A new research paper looked at a number of studies where vitamin D status among groups of people who had been diagnosed with IBS was measured. It also looked at studies where people with IBS took vitamin D supplements.
What they found was, a great number of people with IBS were deficient in vitamin D. Moreover, the clinical trials that they looked at showed that symptoms were improved after supplementing with vitamin D.
Now there is a cautionary tale in this before you rush out and buy supplements. This paper only examined a few studies because this link hasn’t been widely researched. The clinical trials were small and so the findings may not be statistically significant from the point of view of more participants means better chance of finding or not finding a cause/effect.
Often, researchers either don’t calculate their sample size correctly, or just can’t get the participants they need. So this leaves us thinking, can I trust the result? The link itself was found in observational studies, which can only tell us that there is a correlation, not a cause and effect.
But it looks promising when you pool this together. It’s really possible that more clinical trials looking at supplementation and IBS could reveal something. Besides, many people living in northern climates should be considering supplementation between October and March anyway – especially those in the vulnerable populations such as children and the elderly, and those with dark-toned skin.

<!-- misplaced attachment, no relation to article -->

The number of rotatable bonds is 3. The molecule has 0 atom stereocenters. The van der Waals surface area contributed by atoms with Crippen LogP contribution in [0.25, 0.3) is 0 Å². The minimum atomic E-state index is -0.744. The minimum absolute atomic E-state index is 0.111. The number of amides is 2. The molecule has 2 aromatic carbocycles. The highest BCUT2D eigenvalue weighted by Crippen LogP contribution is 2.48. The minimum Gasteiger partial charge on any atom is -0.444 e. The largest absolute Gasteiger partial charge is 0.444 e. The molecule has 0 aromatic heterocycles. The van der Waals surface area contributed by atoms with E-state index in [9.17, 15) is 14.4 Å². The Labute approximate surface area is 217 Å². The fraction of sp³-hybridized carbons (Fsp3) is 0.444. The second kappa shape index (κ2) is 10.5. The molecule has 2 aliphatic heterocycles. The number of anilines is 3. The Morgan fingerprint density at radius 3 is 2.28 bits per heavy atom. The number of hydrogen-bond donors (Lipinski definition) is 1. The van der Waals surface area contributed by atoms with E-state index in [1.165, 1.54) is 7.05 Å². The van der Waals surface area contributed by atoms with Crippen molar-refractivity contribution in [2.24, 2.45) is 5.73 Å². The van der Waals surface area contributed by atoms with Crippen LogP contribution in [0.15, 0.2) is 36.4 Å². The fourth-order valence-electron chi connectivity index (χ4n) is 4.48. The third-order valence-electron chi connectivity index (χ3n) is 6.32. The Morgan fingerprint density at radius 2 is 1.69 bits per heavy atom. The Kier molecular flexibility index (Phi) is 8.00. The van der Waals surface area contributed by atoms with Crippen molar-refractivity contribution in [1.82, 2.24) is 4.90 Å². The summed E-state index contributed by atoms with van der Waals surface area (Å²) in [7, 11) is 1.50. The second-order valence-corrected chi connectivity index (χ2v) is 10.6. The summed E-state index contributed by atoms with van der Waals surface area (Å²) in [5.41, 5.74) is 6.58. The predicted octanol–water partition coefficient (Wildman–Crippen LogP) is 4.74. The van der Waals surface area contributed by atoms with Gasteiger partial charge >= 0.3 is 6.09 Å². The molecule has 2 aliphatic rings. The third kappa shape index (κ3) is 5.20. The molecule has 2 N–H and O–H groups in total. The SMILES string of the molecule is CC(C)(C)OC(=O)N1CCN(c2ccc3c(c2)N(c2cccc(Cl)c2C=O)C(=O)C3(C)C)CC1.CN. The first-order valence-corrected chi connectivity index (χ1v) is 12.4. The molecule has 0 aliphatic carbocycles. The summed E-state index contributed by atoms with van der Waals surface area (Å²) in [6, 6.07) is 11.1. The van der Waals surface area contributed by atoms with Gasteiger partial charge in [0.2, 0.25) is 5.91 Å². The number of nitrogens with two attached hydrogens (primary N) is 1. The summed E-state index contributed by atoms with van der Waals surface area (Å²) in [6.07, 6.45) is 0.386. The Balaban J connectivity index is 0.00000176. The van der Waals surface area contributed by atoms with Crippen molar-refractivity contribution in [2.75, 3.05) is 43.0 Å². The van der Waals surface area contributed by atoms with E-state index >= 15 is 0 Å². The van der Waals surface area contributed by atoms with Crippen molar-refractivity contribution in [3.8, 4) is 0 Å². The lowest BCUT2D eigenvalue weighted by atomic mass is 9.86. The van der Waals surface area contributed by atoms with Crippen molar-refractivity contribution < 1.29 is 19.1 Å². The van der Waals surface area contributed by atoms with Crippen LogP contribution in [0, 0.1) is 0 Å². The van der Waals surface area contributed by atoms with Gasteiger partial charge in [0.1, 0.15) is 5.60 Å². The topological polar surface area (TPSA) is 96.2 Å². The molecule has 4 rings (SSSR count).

So if you have IBS, supplementing with vitamin D or, better still, getting a vitamin D test certainly gives another option! Especially with this irksome condition!
As suggested by the NICE Guidelines (2008)
- Have regular meals and take time to eat.
- Avoid missing meals or leaving long gaps between eating.
- Drink at least 8 cups of fluid per day, especially water or other non‑caffeinated drinks, for example herbal teas.
- Restrict tea and coffee to 3 cups per day.
- Reduce intake of alcohol and fizzy drinks.
- It may be helpful to limit intake of high‑fibre food (such as wholemeal or high‑fibre flour and breads, cereals high in bran, and whole grains such as brown rice).
- Reduce intake of ‘resistant starch’ (starch that resists digestion in the small intestine and reaches the colon intact), which is often found in processed or re‑cooked foods.
- Limit fresh fruit to 3 portions per day (a portion should be approximately 80 g).
- People with diarrhoea should avoid sorbitol, an artificial sweetener found in sugar‑free sweets (including chewing gum) and drinks, and in some diabetic and slimming products.
- People with wind and bloating may find it helpful to eat oats (such as oat‑based breakfast cereal or porridge) and linseeds (up to 1 tablespoon per day).
Seb is a writer and blogger of food and nutrition. He holds a bachelors and a masters degree in nutrition science, and has studied sports and exercise nutrition at postgraduate level. He specialises in plant-based nutrition and believes passionately that we can all live with a little less meat.